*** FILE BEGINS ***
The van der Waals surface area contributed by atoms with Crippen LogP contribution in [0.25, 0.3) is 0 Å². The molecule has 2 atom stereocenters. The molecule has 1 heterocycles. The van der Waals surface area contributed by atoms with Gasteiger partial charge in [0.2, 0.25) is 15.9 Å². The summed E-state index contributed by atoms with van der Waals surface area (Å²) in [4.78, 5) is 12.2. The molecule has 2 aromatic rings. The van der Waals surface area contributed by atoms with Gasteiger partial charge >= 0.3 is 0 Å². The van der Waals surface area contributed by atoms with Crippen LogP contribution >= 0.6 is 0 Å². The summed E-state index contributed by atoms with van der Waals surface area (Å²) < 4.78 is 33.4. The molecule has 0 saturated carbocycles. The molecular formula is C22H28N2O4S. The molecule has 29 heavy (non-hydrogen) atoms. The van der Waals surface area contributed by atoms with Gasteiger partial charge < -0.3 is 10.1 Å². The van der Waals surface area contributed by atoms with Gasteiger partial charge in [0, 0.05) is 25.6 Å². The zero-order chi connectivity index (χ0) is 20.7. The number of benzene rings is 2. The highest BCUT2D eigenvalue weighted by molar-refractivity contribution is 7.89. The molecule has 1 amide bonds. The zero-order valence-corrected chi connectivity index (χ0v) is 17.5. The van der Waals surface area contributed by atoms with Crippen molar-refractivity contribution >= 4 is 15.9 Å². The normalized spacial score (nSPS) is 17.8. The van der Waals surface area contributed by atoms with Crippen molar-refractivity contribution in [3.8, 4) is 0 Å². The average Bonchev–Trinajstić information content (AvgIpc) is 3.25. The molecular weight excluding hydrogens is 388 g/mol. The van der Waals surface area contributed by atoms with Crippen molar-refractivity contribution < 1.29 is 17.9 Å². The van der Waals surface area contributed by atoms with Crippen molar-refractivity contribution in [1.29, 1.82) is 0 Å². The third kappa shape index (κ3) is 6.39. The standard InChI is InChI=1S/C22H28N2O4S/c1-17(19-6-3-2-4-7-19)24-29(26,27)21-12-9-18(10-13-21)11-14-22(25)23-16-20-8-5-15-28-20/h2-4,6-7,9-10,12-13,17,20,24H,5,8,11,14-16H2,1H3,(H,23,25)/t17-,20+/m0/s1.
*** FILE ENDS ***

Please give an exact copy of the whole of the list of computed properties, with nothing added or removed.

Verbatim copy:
The van der Waals surface area contributed by atoms with Crippen LogP contribution in [0.25, 0.3) is 0 Å². The molecule has 2 atom stereocenters. The molecule has 1 heterocycles. The van der Waals surface area contributed by atoms with Gasteiger partial charge in [0.2, 0.25) is 15.9 Å². The summed E-state index contributed by atoms with van der Waals surface area (Å²) in [4.78, 5) is 12.2. The molecule has 2 aromatic rings. The van der Waals surface area contributed by atoms with Gasteiger partial charge >= 0.3 is 0 Å². The van der Waals surface area contributed by atoms with Crippen LogP contribution >= 0.6 is 0 Å². The summed E-state index contributed by atoms with van der Waals surface area (Å²) < 4.78 is 33.4. The molecule has 0 saturated carbocycles. The molecular formula is C22H28N2O4S. The molecule has 29 heavy (non-hydrogen) atoms. The van der Waals surface area contributed by atoms with Gasteiger partial charge < -0.3 is 10.1 Å². The van der Waals surface area contributed by atoms with Gasteiger partial charge in [0, 0.05) is 25.6 Å². The zero-order chi connectivity index (χ0) is 20.7. The number of benzene rings is 2. The highest BCUT2D eigenvalue weighted by molar-refractivity contribution is 7.89. The molecule has 1 amide bonds. The zero-order valence-corrected chi connectivity index (χ0v) is 17.5. The van der Waals surface area contributed by atoms with Crippen molar-refractivity contribution >= 4 is 15.9 Å². The normalized spacial score (nSPS) is 17.8. The van der Waals surface area contributed by atoms with Crippen molar-refractivity contribution in [3.8, 4) is 0 Å². The average Bonchev–Trinajstić information content (AvgIpc) is 3.25. The molecular weight excluding hydrogens is 388 g/mol. The van der Waals surface area contributed by atoms with Crippen molar-refractivity contribution < 1.29 is 17.9 Å². The van der Waals surface area contributed by atoms with Crippen molar-refractivity contribution in [1.29, 1.82) is 0 Å². The third kappa shape index (κ3) is 6.39. The standard InChI is InChI=1S/C22H28N2O4S/c1-17(19-6-3-2-4-7-19)24-29(26,27)21-12-9-18(10-13-21)11-14-22(25)23-16-20-8-5-15-28-20/h2-4,6-7,9-10,12-13,17,20,24H,5,8,11,14-16H2,1H3,(H,23,25)/t17-,20+/m0/s1.